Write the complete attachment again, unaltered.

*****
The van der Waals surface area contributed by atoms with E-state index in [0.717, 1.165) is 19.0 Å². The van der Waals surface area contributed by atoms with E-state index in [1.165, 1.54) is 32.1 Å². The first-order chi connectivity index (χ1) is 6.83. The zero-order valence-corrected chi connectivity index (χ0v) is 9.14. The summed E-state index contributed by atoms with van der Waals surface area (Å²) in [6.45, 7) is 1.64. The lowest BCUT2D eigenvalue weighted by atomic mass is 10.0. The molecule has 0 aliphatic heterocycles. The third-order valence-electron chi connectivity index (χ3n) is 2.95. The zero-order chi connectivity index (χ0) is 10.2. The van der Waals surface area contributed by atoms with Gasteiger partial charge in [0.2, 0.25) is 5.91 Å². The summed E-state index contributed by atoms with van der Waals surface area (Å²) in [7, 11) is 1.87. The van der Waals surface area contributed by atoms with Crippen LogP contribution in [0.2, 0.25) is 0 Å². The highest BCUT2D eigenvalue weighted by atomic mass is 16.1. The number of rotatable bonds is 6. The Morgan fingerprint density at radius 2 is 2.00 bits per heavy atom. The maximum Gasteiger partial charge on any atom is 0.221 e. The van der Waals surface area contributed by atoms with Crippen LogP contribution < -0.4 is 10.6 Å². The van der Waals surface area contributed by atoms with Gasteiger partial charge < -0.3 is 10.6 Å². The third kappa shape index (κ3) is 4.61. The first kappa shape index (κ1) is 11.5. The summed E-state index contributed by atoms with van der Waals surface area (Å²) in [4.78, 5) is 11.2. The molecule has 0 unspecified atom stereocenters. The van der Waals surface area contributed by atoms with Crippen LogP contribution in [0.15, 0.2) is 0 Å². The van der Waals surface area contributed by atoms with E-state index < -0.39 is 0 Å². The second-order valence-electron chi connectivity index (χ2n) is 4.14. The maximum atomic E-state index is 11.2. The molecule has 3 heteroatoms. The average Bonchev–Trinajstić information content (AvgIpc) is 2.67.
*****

The van der Waals surface area contributed by atoms with E-state index in [0.717, 1.165) is 19.0 Å². The van der Waals surface area contributed by atoms with E-state index in [1.165, 1.54) is 32.1 Å². The first-order chi connectivity index (χ1) is 6.83. The zero-order valence-corrected chi connectivity index (χ0v) is 9.14. The summed E-state index contributed by atoms with van der Waals surface area (Å²) in [6.45, 7) is 1.64. The lowest BCUT2D eigenvalue weighted by atomic mass is 10.0. The molecule has 0 aliphatic heterocycles. The third-order valence-electron chi connectivity index (χ3n) is 2.95. The zero-order chi connectivity index (χ0) is 10.2. The van der Waals surface area contributed by atoms with Gasteiger partial charge in [0.2, 0.25) is 5.91 Å². The summed E-state index contributed by atoms with van der Waals surface area (Å²) in [7, 11) is 1.87. The van der Waals surface area contributed by atoms with Crippen LogP contribution in [0.2, 0.25) is 0 Å². The highest BCUT2D eigenvalue weighted by atomic mass is 16.1. The number of rotatable bonds is 6. The Morgan fingerprint density at radius 2 is 2.00 bits per heavy atom. The maximum Gasteiger partial charge on any atom is 0.221 e. The van der Waals surface area contributed by atoms with Crippen LogP contribution < -0.4 is 10.6 Å². The van der Waals surface area contributed by atoms with Gasteiger partial charge < -0.3 is 10.6 Å². The third kappa shape index (κ3) is 4.61. The first kappa shape index (κ1) is 11.5. The summed E-state index contributed by atoms with van der Waals surface area (Å²) in [4.78, 5) is 11.2. The molecule has 0 unspecified atom stereocenters. The van der Waals surface area contributed by atoms with Crippen LogP contribution in [0.15, 0.2) is 0 Å². The van der Waals surface area contributed by atoms with E-state index < -0.39 is 0 Å². The second-order valence-electron chi connectivity index (χ2n) is 4.14. The maximum atomic E-state index is 11.2. The molecule has 3 heteroatoms. The average Bonchev–Trinajstić information content (AvgIpc) is 2.67.